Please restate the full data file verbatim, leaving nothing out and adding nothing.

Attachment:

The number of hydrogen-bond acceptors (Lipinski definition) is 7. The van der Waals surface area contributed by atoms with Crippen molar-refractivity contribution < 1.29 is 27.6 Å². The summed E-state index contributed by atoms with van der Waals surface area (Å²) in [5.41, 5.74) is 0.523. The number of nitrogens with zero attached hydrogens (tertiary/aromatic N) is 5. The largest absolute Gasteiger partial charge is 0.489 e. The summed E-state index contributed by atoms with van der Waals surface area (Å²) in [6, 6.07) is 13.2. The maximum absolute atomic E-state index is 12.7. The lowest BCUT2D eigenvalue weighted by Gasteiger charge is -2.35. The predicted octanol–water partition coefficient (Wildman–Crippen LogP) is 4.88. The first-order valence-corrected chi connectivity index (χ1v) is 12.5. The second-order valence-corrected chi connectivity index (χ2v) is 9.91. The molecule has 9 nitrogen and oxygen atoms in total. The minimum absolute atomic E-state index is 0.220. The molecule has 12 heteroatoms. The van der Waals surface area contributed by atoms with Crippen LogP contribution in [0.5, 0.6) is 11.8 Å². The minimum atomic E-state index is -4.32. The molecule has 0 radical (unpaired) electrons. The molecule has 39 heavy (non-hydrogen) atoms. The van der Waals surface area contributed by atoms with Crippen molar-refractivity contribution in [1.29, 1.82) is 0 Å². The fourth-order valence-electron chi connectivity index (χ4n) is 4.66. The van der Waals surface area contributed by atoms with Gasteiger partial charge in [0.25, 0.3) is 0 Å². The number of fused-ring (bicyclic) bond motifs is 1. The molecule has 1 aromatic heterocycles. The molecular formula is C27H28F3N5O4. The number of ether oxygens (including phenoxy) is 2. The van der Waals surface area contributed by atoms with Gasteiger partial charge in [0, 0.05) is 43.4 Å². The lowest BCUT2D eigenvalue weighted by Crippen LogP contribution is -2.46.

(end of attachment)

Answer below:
The number of hydrogen-bond acceptors (Lipinski definition) is 7. The van der Waals surface area contributed by atoms with Crippen molar-refractivity contribution < 1.29 is 27.6 Å². The summed E-state index contributed by atoms with van der Waals surface area (Å²) in [5.41, 5.74) is 0.523. The number of nitrogens with zero attached hydrogens (tertiary/aromatic N) is 5. The largest absolute Gasteiger partial charge is 0.489 e. The summed E-state index contributed by atoms with van der Waals surface area (Å²) in [6, 6.07) is 13.2. The maximum absolute atomic E-state index is 12.7. The lowest BCUT2D eigenvalue weighted by Gasteiger charge is -2.35. The predicted octanol–water partition coefficient (Wildman–Crippen LogP) is 4.88. The first-order valence-corrected chi connectivity index (χ1v) is 12.5. The second-order valence-corrected chi connectivity index (χ2v) is 9.91. The molecule has 9 nitrogen and oxygen atoms in total. The minimum absolute atomic E-state index is 0.220. The molecule has 12 heteroatoms. The van der Waals surface area contributed by atoms with Crippen LogP contribution in [0.5, 0.6) is 11.8 Å². The minimum atomic E-state index is -4.32. The molecule has 0 radical (unpaired) electrons. The molecule has 39 heavy (non-hydrogen) atoms. The van der Waals surface area contributed by atoms with Crippen molar-refractivity contribution in [1.29, 1.82) is 0 Å². The fourth-order valence-electron chi connectivity index (χ4n) is 4.66. The van der Waals surface area contributed by atoms with Gasteiger partial charge in [0.25, 0.3) is 0 Å². The number of fused-ring (bicyclic) bond motifs is 1. The molecule has 1 aromatic heterocycles. The molecular formula is C27H28F3N5O4. The number of ether oxygens (including phenoxy) is 2. The van der Waals surface area contributed by atoms with Gasteiger partial charge in [0, 0.05) is 43.4 Å². The lowest BCUT2D eigenvalue weighted by Crippen LogP contribution is -2.46.